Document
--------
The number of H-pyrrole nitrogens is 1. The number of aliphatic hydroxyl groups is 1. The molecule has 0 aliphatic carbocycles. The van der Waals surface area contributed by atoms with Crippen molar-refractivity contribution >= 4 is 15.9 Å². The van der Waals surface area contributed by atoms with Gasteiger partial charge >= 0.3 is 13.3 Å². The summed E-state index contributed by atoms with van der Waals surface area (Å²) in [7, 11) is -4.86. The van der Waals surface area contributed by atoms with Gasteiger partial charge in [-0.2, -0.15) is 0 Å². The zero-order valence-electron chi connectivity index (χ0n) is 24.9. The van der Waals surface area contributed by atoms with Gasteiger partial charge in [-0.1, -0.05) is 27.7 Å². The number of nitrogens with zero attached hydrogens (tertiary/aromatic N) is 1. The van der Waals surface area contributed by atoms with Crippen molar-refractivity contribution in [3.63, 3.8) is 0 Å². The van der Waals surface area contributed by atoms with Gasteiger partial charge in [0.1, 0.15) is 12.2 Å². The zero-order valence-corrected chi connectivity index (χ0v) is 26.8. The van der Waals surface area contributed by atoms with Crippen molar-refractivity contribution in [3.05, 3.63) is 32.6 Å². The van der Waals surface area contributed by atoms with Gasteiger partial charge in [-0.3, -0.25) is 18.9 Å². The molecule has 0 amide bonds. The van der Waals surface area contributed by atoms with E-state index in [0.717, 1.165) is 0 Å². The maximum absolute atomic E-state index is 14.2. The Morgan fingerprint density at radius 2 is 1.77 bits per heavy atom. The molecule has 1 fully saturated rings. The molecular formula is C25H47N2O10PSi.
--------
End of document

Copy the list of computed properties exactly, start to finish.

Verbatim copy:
The number of H-pyrrole nitrogens is 1. The number of aliphatic hydroxyl groups is 1. The molecule has 0 aliphatic carbocycles. The van der Waals surface area contributed by atoms with Crippen molar-refractivity contribution >= 4 is 15.9 Å². The van der Waals surface area contributed by atoms with Gasteiger partial charge >= 0.3 is 13.3 Å². The summed E-state index contributed by atoms with van der Waals surface area (Å²) in [7, 11) is -4.86. The van der Waals surface area contributed by atoms with Gasteiger partial charge in [-0.2, -0.15) is 0 Å². The zero-order valence-electron chi connectivity index (χ0n) is 24.9. The van der Waals surface area contributed by atoms with Gasteiger partial charge in [-0.1, -0.05) is 27.7 Å². The number of nitrogens with zero attached hydrogens (tertiary/aromatic N) is 1. The van der Waals surface area contributed by atoms with Crippen molar-refractivity contribution in [3.63, 3.8) is 0 Å². The van der Waals surface area contributed by atoms with Gasteiger partial charge in [0.1, 0.15) is 12.2 Å². The zero-order valence-corrected chi connectivity index (χ0v) is 26.8. The van der Waals surface area contributed by atoms with Crippen molar-refractivity contribution in [3.05, 3.63) is 32.6 Å². The van der Waals surface area contributed by atoms with Gasteiger partial charge in [-0.3, -0.25) is 18.9 Å². The molecule has 0 amide bonds. The van der Waals surface area contributed by atoms with E-state index in [0.717, 1.165) is 0 Å². The maximum absolute atomic E-state index is 14.2. The Morgan fingerprint density at radius 2 is 1.77 bits per heavy atom. The molecule has 1 fully saturated rings. The molecular formula is C25H47N2O10PSi.